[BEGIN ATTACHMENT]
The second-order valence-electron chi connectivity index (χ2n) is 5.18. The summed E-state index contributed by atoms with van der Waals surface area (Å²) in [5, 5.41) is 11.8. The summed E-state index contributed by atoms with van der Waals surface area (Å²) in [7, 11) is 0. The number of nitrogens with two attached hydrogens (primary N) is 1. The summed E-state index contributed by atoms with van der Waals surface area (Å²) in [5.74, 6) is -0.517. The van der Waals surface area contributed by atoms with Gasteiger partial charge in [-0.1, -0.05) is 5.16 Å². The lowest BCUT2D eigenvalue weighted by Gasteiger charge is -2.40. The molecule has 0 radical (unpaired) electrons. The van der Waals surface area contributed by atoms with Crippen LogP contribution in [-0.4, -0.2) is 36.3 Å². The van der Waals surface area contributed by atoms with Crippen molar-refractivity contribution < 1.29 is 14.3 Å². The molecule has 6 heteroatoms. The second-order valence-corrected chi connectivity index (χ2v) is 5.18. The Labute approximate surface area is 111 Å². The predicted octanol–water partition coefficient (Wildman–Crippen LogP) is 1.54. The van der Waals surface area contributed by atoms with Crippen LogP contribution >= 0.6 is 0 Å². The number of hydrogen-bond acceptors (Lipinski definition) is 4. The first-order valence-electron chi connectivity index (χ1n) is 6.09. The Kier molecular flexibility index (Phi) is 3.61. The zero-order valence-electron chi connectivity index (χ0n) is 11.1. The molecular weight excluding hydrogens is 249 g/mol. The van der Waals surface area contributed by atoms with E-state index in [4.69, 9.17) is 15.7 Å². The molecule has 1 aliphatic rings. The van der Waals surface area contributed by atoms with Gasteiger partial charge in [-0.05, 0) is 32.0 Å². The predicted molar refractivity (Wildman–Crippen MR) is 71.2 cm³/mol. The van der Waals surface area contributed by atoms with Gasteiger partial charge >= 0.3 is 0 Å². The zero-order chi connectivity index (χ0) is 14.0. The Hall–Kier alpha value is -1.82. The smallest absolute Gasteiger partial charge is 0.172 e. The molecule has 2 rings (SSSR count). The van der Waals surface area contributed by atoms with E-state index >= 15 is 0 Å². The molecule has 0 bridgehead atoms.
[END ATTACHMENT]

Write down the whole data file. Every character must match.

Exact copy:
The second-order valence-electron chi connectivity index (χ2n) is 5.18. The summed E-state index contributed by atoms with van der Waals surface area (Å²) in [5, 5.41) is 11.8. The summed E-state index contributed by atoms with van der Waals surface area (Å²) in [7, 11) is 0. The number of nitrogens with two attached hydrogens (primary N) is 1. The summed E-state index contributed by atoms with van der Waals surface area (Å²) in [5.74, 6) is -0.517. The van der Waals surface area contributed by atoms with Gasteiger partial charge in [-0.1, -0.05) is 5.16 Å². The lowest BCUT2D eigenvalue weighted by Gasteiger charge is -2.40. The molecule has 0 radical (unpaired) electrons. The van der Waals surface area contributed by atoms with Crippen LogP contribution in [-0.4, -0.2) is 36.3 Å². The van der Waals surface area contributed by atoms with Crippen molar-refractivity contribution < 1.29 is 14.3 Å². The molecule has 6 heteroatoms. The second-order valence-corrected chi connectivity index (χ2v) is 5.18. The Labute approximate surface area is 111 Å². The predicted octanol–water partition coefficient (Wildman–Crippen LogP) is 1.54. The van der Waals surface area contributed by atoms with Crippen LogP contribution >= 0.6 is 0 Å². The number of hydrogen-bond acceptors (Lipinski definition) is 4. The first-order valence-electron chi connectivity index (χ1n) is 6.09. The Kier molecular flexibility index (Phi) is 3.61. The zero-order valence-electron chi connectivity index (χ0n) is 11.1. The molecular weight excluding hydrogens is 249 g/mol. The van der Waals surface area contributed by atoms with E-state index in [4.69, 9.17) is 15.7 Å². The molecule has 1 aliphatic rings. The van der Waals surface area contributed by atoms with Gasteiger partial charge in [-0.05, 0) is 32.0 Å². The predicted molar refractivity (Wildman–Crippen MR) is 71.2 cm³/mol. The van der Waals surface area contributed by atoms with Gasteiger partial charge >= 0.3 is 0 Å². The zero-order chi connectivity index (χ0) is 14.0. The Hall–Kier alpha value is -1.82. The smallest absolute Gasteiger partial charge is 0.172 e. The molecule has 2 rings (SSSR count). The van der Waals surface area contributed by atoms with E-state index >= 15 is 0 Å². The molecule has 0 bridgehead atoms.